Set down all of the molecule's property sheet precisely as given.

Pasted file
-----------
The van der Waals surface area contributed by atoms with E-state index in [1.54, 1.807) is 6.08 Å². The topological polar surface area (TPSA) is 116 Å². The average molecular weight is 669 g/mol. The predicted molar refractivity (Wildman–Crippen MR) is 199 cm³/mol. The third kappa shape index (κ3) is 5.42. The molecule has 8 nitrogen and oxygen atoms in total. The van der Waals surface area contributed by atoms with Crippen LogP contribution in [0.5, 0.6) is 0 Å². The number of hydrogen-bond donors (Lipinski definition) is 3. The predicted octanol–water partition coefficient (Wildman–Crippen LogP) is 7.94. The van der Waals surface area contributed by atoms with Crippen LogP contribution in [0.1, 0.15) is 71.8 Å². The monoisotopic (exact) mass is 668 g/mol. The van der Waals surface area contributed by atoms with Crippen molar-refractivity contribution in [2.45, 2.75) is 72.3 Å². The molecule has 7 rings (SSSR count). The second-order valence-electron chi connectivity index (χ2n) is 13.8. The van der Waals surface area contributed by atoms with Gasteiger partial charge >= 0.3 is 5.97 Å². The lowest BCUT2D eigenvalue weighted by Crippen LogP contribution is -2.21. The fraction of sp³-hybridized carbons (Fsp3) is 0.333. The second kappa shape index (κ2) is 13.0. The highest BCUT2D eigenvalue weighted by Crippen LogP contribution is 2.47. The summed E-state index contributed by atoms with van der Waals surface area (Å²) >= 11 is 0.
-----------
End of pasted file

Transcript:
The van der Waals surface area contributed by atoms with E-state index in [1.54, 1.807) is 6.08 Å². The topological polar surface area (TPSA) is 116 Å². The average molecular weight is 669 g/mol. The predicted molar refractivity (Wildman–Crippen MR) is 199 cm³/mol. The third kappa shape index (κ3) is 5.42. The molecule has 8 nitrogen and oxygen atoms in total. The van der Waals surface area contributed by atoms with Crippen LogP contribution in [0.5, 0.6) is 0 Å². The number of hydrogen-bond donors (Lipinski definition) is 3. The predicted octanol–water partition coefficient (Wildman–Crippen LogP) is 7.94. The van der Waals surface area contributed by atoms with Crippen LogP contribution in [0.1, 0.15) is 71.8 Å². The monoisotopic (exact) mass is 668 g/mol. The van der Waals surface area contributed by atoms with Crippen molar-refractivity contribution in [2.45, 2.75) is 72.3 Å². The molecule has 7 rings (SSSR count). The second-order valence-electron chi connectivity index (χ2n) is 13.8. The van der Waals surface area contributed by atoms with Gasteiger partial charge >= 0.3 is 5.97 Å². The lowest BCUT2D eigenvalue weighted by Crippen LogP contribution is -2.21. The fraction of sp³-hybridized carbons (Fsp3) is 0.333. The second kappa shape index (κ2) is 13.0. The highest BCUT2D eigenvalue weighted by Crippen LogP contribution is 2.47. The summed E-state index contributed by atoms with van der Waals surface area (Å²) >= 11 is 0.